choke

Mochi, the silent New Year killer, leaves nine dead and 128 hospitalized

Ah mochi, the delicious Japanese sweet. It can come in all different shapes and flavors, from the loveable daifuku with sweet bean paste filling, to hot zenzai soup with azuki beans and white mochi, to such delights as mochi ice cream and even chocolate cow poop mochi.

Since mochi is a traditional New Year’s treat in Japan – you can even reserve your New Year’s kagami mochi at Baskin Robins – more of it is consumed around this time of year than any other.

But all that mochi-eating has a dark side to it. With its incredibly sticky texture, mochi causes the most choking-related deaths of any food item in Japan. Last year it killed two people during the New Year season, and after just two days into 2015 it has already claimed nine lives and hospitalized 128 others.

Read More

Traditional Japanese Food Kills Two People, 15 More Hospitalized

A popular confectionery around the New Year’s season in Japan is mochi.  Mochi is often translated to “rice cake” but is nothing like the Styrofoam discs of the same name that are popular in some countries and doesn’t really resemble a cake at all.  It can either be more like a soft “rice gummy”, usually stuffed with sugary foods like sweet beans, strawberry, or even ice cream; or like a “condensed rice block”, which is often basted in soy sauce, grilled, and wrapped in seaweed.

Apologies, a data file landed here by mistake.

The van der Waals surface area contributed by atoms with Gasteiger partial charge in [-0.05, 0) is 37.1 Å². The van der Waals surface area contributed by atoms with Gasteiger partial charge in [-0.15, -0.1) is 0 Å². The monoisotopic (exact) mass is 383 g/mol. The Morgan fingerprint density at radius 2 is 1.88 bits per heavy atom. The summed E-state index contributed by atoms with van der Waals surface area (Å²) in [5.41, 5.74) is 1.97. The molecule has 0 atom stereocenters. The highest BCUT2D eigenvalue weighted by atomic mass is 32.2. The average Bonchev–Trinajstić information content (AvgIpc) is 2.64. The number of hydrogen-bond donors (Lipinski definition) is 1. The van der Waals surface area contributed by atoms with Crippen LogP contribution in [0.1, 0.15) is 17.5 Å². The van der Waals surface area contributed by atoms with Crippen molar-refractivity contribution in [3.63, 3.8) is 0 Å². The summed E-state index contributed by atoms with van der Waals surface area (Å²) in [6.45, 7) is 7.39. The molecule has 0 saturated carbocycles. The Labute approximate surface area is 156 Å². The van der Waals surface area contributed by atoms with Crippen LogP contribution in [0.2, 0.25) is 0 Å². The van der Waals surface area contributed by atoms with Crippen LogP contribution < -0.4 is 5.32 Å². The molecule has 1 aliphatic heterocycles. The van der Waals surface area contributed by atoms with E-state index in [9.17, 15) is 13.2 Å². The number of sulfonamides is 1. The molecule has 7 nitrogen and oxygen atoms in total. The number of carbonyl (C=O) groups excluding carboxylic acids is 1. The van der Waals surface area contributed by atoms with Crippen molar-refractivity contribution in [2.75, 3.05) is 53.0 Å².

Mochi is made by whacking rice in a tub repeatedly with a giant wooden mallet, a fun but tiring holiday festivity.  During New Year’s mochi is sold in a small snowman like configuration called kagami mochi (pictured above) which serves as a decoration until it is eaten after 1 January.

While all of this sounds fun, mochi has a dark side as well – one that foreigners who try it for the first time often realize quickly: It’s chewy, sticky, and really hard to eat.

And if you’re not careful, this little snack could land you in the ER.

Read More

Man Frames Octopus for Murder or Vice-Versa, Trial Ongoing in South Korea

In Incheon, South Korea, a bizarre murder trial is taking place surrounding the 2010 death of a 22 year-old woman, referred to as Ms. Y.  The defendant is her boyfriend, 31 year-old Mr. K.  Prosecutors are demanding that Mr. K be sentenced to death for her murder.

With a key piece of evidence missing, he must convince the court of his side of the story: an octopus did it.

Read More

Follow

Get every new post delivered to your Inbox.

Join 19,146 other followers